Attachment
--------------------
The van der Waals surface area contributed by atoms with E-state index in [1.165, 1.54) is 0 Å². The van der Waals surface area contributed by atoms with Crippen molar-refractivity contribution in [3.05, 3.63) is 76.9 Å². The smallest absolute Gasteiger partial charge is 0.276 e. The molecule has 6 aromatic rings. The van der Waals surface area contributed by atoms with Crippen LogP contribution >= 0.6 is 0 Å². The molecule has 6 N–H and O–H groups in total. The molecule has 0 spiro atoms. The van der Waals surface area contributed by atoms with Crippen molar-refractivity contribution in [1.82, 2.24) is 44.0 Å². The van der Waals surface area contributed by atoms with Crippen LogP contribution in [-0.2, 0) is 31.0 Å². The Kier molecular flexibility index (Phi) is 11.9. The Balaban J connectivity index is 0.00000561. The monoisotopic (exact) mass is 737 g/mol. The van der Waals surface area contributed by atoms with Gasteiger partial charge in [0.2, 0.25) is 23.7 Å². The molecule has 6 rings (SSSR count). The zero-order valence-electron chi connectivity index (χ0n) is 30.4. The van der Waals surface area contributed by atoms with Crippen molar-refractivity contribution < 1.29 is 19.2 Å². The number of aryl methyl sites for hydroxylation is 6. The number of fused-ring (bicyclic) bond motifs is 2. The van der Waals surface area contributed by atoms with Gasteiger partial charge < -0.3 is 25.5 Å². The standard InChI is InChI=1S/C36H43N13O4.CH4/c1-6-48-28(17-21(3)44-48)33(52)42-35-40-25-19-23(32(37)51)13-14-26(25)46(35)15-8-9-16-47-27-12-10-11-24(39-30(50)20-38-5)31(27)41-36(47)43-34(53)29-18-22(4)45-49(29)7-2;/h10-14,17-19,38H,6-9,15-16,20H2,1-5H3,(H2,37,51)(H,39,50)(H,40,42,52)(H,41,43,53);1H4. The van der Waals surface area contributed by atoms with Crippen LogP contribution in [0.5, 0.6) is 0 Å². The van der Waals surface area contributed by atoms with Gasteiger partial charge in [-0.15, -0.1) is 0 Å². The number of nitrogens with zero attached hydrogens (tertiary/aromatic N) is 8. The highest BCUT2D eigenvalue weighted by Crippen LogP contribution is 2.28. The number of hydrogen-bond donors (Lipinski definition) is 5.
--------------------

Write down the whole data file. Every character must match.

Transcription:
The van der Waals surface area contributed by atoms with E-state index in [1.165, 1.54) is 0 Å². The van der Waals surface area contributed by atoms with Crippen molar-refractivity contribution in [3.05, 3.63) is 76.9 Å². The smallest absolute Gasteiger partial charge is 0.276 e. The molecule has 6 aromatic rings. The van der Waals surface area contributed by atoms with Crippen LogP contribution >= 0.6 is 0 Å². The molecule has 6 N–H and O–H groups in total. The molecule has 0 spiro atoms. The van der Waals surface area contributed by atoms with Crippen molar-refractivity contribution in [1.82, 2.24) is 44.0 Å². The van der Waals surface area contributed by atoms with Crippen LogP contribution in [-0.2, 0) is 31.0 Å². The Kier molecular flexibility index (Phi) is 11.9. The Balaban J connectivity index is 0.00000561. The monoisotopic (exact) mass is 737 g/mol. The van der Waals surface area contributed by atoms with Gasteiger partial charge in [0.2, 0.25) is 23.7 Å². The molecule has 6 rings (SSSR count). The zero-order valence-electron chi connectivity index (χ0n) is 30.4. The van der Waals surface area contributed by atoms with Crippen molar-refractivity contribution < 1.29 is 19.2 Å². The number of aryl methyl sites for hydroxylation is 6. The number of fused-ring (bicyclic) bond motifs is 2. The van der Waals surface area contributed by atoms with Gasteiger partial charge < -0.3 is 25.5 Å². The standard InChI is InChI=1S/C36H43N13O4.CH4/c1-6-48-28(17-21(3)44-48)33(52)42-35-40-25-19-23(32(37)51)13-14-26(25)46(35)15-8-9-16-47-27-12-10-11-24(39-30(50)20-38-5)31(27)41-36(47)43-34(53)29-18-22(4)45-49(29)7-2;/h10-14,17-19,38H,6-9,15-16,20H2,1-5H3,(H2,37,51)(H,39,50)(H,40,42,52)(H,41,43,53);1H4. The van der Waals surface area contributed by atoms with Crippen LogP contribution in [0.5, 0.6) is 0 Å². The van der Waals surface area contributed by atoms with Gasteiger partial charge in [-0.15, -0.1) is 0 Å². The number of nitrogens with zero attached hydrogens (tertiary/aromatic N) is 8. The highest BCUT2D eigenvalue weighted by Crippen LogP contribution is 2.28. The number of hydrogen-bond donors (Lipinski definition) is 5.